All of this capability is already built into everyday smart phone architecture: towers are built to do direction-finding, your phone encrypts and divides the signal across a segment of the spectrum, etc. As long as you make a serious effort to keep Russia out of your data networks, this is a perfect electronic weapons mix for defending a thornbush.
Ukrainian squads advance until they contact Russian defenders, whereupon they are ordered to withdraw. Higher echelons are probing for the weak points. Meanwhile, a mix of military drones and adapted civilian drones buzzes overhead, picking out the juiciest targets. Russians seem helpless to do much about it.
Contrarily, we are seeing how poorly adapted Russian forces remain in the 21st Century. Russian commanders are sitting ducks for exploitation and targeting as soon as they begin using their radios. Amateurs can do direction-finding and identify call signs; indeed, any HAM radio operator already understands how to do traffic analysis and triangulate source locations. Between reservists armed with Radio Shack surplus and regular Ukrainian military assets, it is little wonder so many Russian generals have been confirmed as combat casualties. Their tactical headquarters are practically begging for rocket strikes: here I am, a sitting duck!
Worse, any operational movement instantly becomes visible to spectrum surveillance. A well-trained armored formation can move out in daylight, or even a well-lit night, through visual signaling; Russian units are not that well-trained, however, and ill-equipped. Soldiers are afraid to move in the dark and unable to convoy even in the daylight without giving their movements away through radio signals.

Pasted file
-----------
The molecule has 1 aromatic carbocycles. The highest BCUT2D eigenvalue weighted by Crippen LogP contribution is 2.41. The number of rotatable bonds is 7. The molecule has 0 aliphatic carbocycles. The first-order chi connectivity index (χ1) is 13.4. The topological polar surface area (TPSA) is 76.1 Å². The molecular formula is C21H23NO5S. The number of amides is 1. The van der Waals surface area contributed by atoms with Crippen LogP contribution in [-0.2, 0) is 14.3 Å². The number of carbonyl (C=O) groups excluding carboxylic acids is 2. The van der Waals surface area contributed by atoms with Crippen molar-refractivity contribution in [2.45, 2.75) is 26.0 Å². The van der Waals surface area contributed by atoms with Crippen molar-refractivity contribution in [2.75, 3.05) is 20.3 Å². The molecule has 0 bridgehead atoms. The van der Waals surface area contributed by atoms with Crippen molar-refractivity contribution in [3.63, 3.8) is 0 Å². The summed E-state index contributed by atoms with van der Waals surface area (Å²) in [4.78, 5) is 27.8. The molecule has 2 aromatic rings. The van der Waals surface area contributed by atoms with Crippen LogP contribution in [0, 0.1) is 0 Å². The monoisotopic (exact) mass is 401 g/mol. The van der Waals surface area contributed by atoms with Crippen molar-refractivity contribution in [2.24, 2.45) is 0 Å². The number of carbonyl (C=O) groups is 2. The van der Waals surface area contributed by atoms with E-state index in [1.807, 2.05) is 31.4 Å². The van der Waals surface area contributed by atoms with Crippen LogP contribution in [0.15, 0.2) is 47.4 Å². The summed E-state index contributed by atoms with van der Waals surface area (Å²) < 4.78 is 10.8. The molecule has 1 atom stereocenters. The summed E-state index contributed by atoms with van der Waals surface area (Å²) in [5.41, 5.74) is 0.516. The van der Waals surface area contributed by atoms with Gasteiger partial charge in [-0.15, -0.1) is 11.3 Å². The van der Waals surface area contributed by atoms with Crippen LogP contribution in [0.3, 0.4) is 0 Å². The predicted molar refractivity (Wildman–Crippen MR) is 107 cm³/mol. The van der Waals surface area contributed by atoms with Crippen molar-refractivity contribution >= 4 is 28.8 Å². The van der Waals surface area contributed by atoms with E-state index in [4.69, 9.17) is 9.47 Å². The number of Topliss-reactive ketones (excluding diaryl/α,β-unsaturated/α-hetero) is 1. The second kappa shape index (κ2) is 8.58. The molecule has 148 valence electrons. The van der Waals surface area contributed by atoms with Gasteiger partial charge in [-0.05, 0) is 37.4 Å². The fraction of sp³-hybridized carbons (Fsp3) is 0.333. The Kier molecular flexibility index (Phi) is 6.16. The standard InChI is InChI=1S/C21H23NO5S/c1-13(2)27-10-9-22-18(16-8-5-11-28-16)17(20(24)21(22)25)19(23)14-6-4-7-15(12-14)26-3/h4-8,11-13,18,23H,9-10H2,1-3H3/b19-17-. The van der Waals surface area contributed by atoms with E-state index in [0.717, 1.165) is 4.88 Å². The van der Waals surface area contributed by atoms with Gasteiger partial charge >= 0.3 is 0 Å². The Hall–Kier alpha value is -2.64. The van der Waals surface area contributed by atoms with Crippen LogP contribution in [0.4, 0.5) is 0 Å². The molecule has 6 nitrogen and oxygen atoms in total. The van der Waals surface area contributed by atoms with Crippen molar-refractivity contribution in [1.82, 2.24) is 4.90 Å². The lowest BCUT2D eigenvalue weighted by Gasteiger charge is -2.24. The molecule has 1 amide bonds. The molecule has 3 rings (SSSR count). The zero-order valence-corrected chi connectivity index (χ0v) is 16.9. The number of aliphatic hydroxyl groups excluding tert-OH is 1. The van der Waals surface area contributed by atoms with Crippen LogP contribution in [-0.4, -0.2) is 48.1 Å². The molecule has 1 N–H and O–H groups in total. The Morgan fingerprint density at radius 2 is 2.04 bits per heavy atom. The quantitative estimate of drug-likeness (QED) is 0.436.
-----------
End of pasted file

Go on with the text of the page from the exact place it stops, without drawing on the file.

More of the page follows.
Their tactical channels are full of noise — propaganda and interference — creating an environment of constant psychological stress for any Russian on radio watch. Claustrophobic commanders and terrified common soldiers: this is a recipe for inaction and moral disaster. It magnifies the effect of other points of friction on the battlefield, such as cheap tires that blow out in soft soil. It makes units fragile.
Electromagnetic dominance in the thornbush induces paralysis. The success of this strategy has become obvious enough that government ministers are openly embracing it.
Ukrainian Defense Minister Oleksii Reznikov urged citizens to target Russian electronic warfare and communications systems in a statement late Wednesday.
Saying that in addition to targeting fuel and ammunition, "The next priority goal is Russian electronic warfare (EW) and electronic intelligence systems. In war a lot depends on modern technology...This will significantly weaken Russian troops and provide an advantage for our soldiers."
Reznikov emphasized previous instructions made on March 2 not to engage enemy tanks and other armored vehicles, and to leave them to the Ukrainian Armed Forces.
"I emphasize once again that our army will meet tanks and armored vehicles. The task for all citizens who can is to destroy the support columns and EW systems.”
Like the French radio warfare success at the Marne in 1914, which took four years to unfold as final victory, the conflict in Ukraine seems open-ended, but is unlikely to finish well for Putin or Russia. Their army is trapped inside a thornbrake full of electromagnetic Cossacks, slowly getting picked to pieces.